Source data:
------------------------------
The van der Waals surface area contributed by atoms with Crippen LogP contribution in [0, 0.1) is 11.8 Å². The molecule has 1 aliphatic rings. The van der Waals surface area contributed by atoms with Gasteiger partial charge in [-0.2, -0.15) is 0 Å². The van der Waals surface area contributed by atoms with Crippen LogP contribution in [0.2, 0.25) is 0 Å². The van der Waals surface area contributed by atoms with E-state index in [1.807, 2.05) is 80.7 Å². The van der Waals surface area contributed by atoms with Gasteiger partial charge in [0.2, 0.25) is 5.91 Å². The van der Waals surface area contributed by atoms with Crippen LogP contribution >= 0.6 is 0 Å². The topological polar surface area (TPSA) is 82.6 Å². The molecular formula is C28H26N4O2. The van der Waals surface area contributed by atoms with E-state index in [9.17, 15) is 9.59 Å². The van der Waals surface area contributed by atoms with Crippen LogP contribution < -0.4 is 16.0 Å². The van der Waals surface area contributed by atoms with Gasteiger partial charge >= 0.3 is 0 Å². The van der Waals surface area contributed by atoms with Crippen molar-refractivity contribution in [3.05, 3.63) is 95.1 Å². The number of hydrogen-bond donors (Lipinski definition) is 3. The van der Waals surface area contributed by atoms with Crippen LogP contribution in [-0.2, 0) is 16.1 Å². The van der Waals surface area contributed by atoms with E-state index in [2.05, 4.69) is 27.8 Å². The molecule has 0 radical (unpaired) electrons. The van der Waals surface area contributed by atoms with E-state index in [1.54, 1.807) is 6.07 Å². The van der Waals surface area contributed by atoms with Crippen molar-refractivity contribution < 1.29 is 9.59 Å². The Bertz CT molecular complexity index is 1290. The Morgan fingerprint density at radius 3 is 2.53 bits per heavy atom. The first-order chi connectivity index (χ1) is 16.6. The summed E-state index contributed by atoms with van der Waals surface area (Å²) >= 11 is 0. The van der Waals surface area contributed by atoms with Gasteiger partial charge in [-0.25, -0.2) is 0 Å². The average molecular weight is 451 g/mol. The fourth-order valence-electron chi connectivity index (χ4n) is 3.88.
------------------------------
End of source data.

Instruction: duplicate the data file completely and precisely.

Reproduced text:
The van der Waals surface area contributed by atoms with Crippen LogP contribution in [0, 0.1) is 11.8 Å². The molecule has 1 aliphatic rings. The van der Waals surface area contributed by atoms with Gasteiger partial charge in [-0.2, -0.15) is 0 Å². The van der Waals surface area contributed by atoms with Crippen LogP contribution in [0.2, 0.25) is 0 Å². The van der Waals surface area contributed by atoms with E-state index in [1.807, 2.05) is 80.7 Å². The van der Waals surface area contributed by atoms with Gasteiger partial charge in [0.2, 0.25) is 5.91 Å². The van der Waals surface area contributed by atoms with Crippen LogP contribution >= 0.6 is 0 Å². The topological polar surface area (TPSA) is 82.6 Å². The molecular formula is C28H26N4O2. The van der Waals surface area contributed by atoms with E-state index in [9.17, 15) is 9.59 Å². The van der Waals surface area contributed by atoms with Crippen LogP contribution < -0.4 is 16.0 Å². The van der Waals surface area contributed by atoms with Gasteiger partial charge >= 0.3 is 0 Å². The van der Waals surface area contributed by atoms with Crippen molar-refractivity contribution in [3.05, 3.63) is 95.1 Å². The number of hydrogen-bond donors (Lipinski definition) is 3. The van der Waals surface area contributed by atoms with Crippen LogP contribution in [-0.2, 0) is 16.1 Å². The van der Waals surface area contributed by atoms with E-state index in [2.05, 4.69) is 27.8 Å². The molecule has 0 radical (unpaired) electrons. The van der Waals surface area contributed by atoms with E-state index in [1.54, 1.807) is 6.07 Å². The van der Waals surface area contributed by atoms with Crippen molar-refractivity contribution < 1.29 is 9.59 Å². The Bertz CT molecular complexity index is 1290. The Morgan fingerprint density at radius 3 is 2.53 bits per heavy atom. The first-order chi connectivity index (χ1) is 16.6. The summed E-state index contributed by atoms with van der Waals surface area (Å²) >= 11 is 0. The van der Waals surface area contributed by atoms with Gasteiger partial charge in [-0.25, -0.2) is 0 Å². The average molecular weight is 451 g/mol. The fourth-order valence-electron chi connectivity index (χ4n) is 3.88.